Once upon a time…in Hollywood is a film I’ve been looking forward to for a long time. Aside from being a big fan of Tarantino I’ve also always loved stories of Hollywood. The idea that this was going to be through Tarantino’s lens was incredibly intriguing. I couldn’t wait to see what this legendary filmmaker would bring us in his 9th opus. Once Upon a Time…in Hollywood immediately sends the audience back to the heyday of DiCaprio’s Rick Dalton and Brad Pitt’s Cliff Booth. The former played the iconic Jake Cahill on Tarantino’s fictional western Bounty Law, a role that is seemingly an albatross on Dalton’s neck throughout the film. Pitt serves as his stuntman and future driver/jack of all trades.
While this opening could have been less-than-stellar in the hands of another director, Tarantino as usual plays by his own rules. The Knoxville, Tennessee-born director manages to make the opening work on multiple levels. When we join them in the late sixties and discover more about Dalton and Booth’s dilemmas, they both are trying to figure out the next steps in their careers. The two continually strive to do right by each other throughout. However, times are changing, and they must change with them much to Dalton’s chagrin and Booth’s resignation. This only serves to enrich the characters’ dynamic. As the two best friends try to make the best of their situations, we get glimpses of Sharon Tate. The famous starlet of the time and wife of controversial director Roman Polanski is also Dalton’s neighbor. In many ways, the three characters serve as a contrast to one another. While our western duo is on their way out, Tate is on her way up and embraces her fame with gusto.
Interspersed throughout these two story-lines is the Manson family, within whom Booth finds enemies. Once Upon a Time in…Hollywood does a great job delineating Manson’s heinous legacy without focusing on it too much. This ensures that the exploits of Dalton, Booth, and to a lesser extent, Tate, remain front and center. Tate is often treated as a myth, which, as a result, makes the viewer notice her even more so than the aforementioned actor and stuntman whenever she is on screen. The film culminates in a gratuitous sequence befitting of a Tarantino film though the rationale behind it is flimsy at best. I understand that this is often a hallmark of a Tarantino movie, yet for the first time, it feels inorganic in an effort to solidify the ‘fairy tale’ aspect of the film. While this may not have been noticeable in another director’s film, given Tarantino’s track record, it’s hard to ignore this misstep, however bold it may be. That being said, this film is an embarrassment of riches, and a lot of that comes down to the cast.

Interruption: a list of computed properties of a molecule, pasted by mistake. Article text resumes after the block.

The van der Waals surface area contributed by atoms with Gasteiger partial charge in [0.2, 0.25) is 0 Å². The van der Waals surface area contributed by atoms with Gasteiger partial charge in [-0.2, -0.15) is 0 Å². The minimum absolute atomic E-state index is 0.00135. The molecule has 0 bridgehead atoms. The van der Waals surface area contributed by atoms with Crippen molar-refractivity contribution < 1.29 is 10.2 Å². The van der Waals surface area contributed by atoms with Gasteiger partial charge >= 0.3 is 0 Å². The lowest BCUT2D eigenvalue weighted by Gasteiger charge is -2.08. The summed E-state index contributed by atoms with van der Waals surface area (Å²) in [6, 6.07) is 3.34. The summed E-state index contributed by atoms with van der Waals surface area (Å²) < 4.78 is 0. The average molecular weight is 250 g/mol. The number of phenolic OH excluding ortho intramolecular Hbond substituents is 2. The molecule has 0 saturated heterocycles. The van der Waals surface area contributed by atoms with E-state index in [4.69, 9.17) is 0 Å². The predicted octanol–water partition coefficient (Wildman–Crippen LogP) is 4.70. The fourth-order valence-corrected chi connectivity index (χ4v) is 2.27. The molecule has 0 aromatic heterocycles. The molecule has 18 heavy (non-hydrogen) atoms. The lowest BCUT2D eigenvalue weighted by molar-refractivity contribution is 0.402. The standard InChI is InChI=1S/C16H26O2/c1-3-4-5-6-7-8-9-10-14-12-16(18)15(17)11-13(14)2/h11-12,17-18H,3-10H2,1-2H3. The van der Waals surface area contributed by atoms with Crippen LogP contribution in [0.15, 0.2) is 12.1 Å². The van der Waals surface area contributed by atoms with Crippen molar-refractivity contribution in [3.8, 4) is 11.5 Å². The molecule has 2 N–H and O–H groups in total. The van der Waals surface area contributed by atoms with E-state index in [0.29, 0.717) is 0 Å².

DiCaprio gives Rick Dalton a sense of insecurity that is identifiable to people in creative fields, and anybody who has wondered what their step in their career would be and where they fit inside of an ever-changing landscape. Despite this, Pitt shines in this film, giving one of the best performances of his career. He accepts the cards he’s been dealt, remaining optimistic throughout the film. He gives off an easygoing vibe that endears him to a somewhat conflicted audience when one considers the dark ambiguity surrounding the character. Additionally, Margot Robbie and Bruce Lee portrayer Mike Moh give standout performances. Despite their limited screen time, both leave a lasting impression that lingers long after the credits have rolled. Unfortunately, the same cannot be said for the other actors in the film. There was a host of top tier talent in this film, yet for actors such as Bruce Dern or the late, great Luke Perry, it felt as though there wasn’t enough for them to do. However, the most egregious example of this is The Godfather icon Al Pacino, who is severely underutilized. The combination of Tarantino and Pacino should’ve been electric, yet there was little more than a spark. Here’s hoping that should Tarantino’s tenth feature come to fruition, these legendary titans of the industry will get to work together again. Despite this, this film is still a remarkable achievement, and that is because of Tarantino’s vision for the project. Throughout his filmography, Tarantino has endeavored to connect his movies in some way.
In The Hateful Eight, Tarantino took inspiration from episodes of Bonanza and Wagon Train, so the idea that Once Upon a Time… in Hollywood centers on a western TV Star feels like a natural evolution. We also get several callbacks to a myriad of other Tarantino films that will at turns elicit glee and a jaundiced eye. Major kudos must also go to production designer Barbara Ling and costume designer Arianne Phillips. Their work contributes to the overall ambiance of the film and allows this Hollywood fairy tale to achieve some sense of verisimilitude. This was aided by the inclusion of allusions to such iconic real-world TV series such as Lancer starring James Stacy (portrayed by Deadwood star Timothy Oliphant in the film), Mannix starring Mike Connors and The FBI starring future Alfred voice actor Efrem Zimbalist Jr., just to name a few. This attention to detail reminds the audience that movie magic is alive and well in the current entertainment landscape, and I can’t wait to see what these creatives do next.
While there are some problems with the third act and some glorified cameos, Once Upon a Time…in Hollywood is an excellent look at a bygone era of tinsel town. With standout performances from DiCaprio, Pitt, Robbie, and Moh, this late summer epic should delight longtime fans of this auteur and is a worthy entry in Tarantino’s filmography.